Grant Clauser

Ode to Hellgrammites
by Grant Clauser

A hellgrammite is the larval form of the Dobson fly, and one of the ugliest things you’ll find in fresh water.

To river bass, you’re Turkish Delight.
To everything else, you’re
the river’s dank nightmare,
a larval thing that crawls
under bedrocks that have
never seen the light of day.
You’re no Tiger, Tiger
burning bright, but
some fearful hand’s
mad lab experiment.
If the hand that made the lamb
made you, you thanked it
with a bite that drew blood.
You’d pull teeth
from a gift horse’s mouth.
Oh mandible, oh prolegs,
oh stench of undermud and fish guts,
cross between Mothra, Jabba the Hut
and Maine’s meanest lobster,
when I twist your fleshy tail
onto fishhook, crack
your exoskeleton armor
with a sharpened barb,
don’t get mad, get even.
Light the river bass’
hunger with your sticky gills.
Be the bait that gives 100 percent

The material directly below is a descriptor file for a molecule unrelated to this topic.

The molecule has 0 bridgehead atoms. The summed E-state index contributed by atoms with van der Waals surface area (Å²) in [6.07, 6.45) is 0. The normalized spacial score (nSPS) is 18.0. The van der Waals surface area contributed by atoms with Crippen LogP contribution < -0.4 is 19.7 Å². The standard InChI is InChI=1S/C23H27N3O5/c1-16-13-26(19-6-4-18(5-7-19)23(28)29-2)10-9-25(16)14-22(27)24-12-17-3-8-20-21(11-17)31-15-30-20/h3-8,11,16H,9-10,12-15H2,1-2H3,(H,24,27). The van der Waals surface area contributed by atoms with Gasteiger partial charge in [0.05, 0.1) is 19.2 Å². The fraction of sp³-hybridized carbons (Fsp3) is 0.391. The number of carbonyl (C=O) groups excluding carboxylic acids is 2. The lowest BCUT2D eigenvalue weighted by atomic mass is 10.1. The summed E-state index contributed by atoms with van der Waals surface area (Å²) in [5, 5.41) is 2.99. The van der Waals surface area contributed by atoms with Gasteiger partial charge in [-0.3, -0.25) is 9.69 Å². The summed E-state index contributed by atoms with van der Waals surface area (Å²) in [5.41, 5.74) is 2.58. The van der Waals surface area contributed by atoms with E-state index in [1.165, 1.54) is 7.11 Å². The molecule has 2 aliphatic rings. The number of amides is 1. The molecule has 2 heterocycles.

by taking the bass
down with you.
But if you survive
and make that change
to heaven’s fallen butterfly,
know that every sin
your body’s marked with
will shed one night
under a summer’s full moon
when you finally spread
your wings
like weeping willows
and hunt instead
from the sky.


Published in Cider Press Review, Volume 18, Issue 3.

Grant ClauserGrant Clauser is the author of two poetry books, Necessary Myths (Broadkill River Press 2013) and The Trouble with Rivers (Foothills Publishing 2012). Poems have appeared in The American Poetry Review, The Good Man Project, Painted Bride Quarterly, Southern Poetry Review and others. He also writes about electronics, teaches poetry at random places and chases trout with a stick. His blog is

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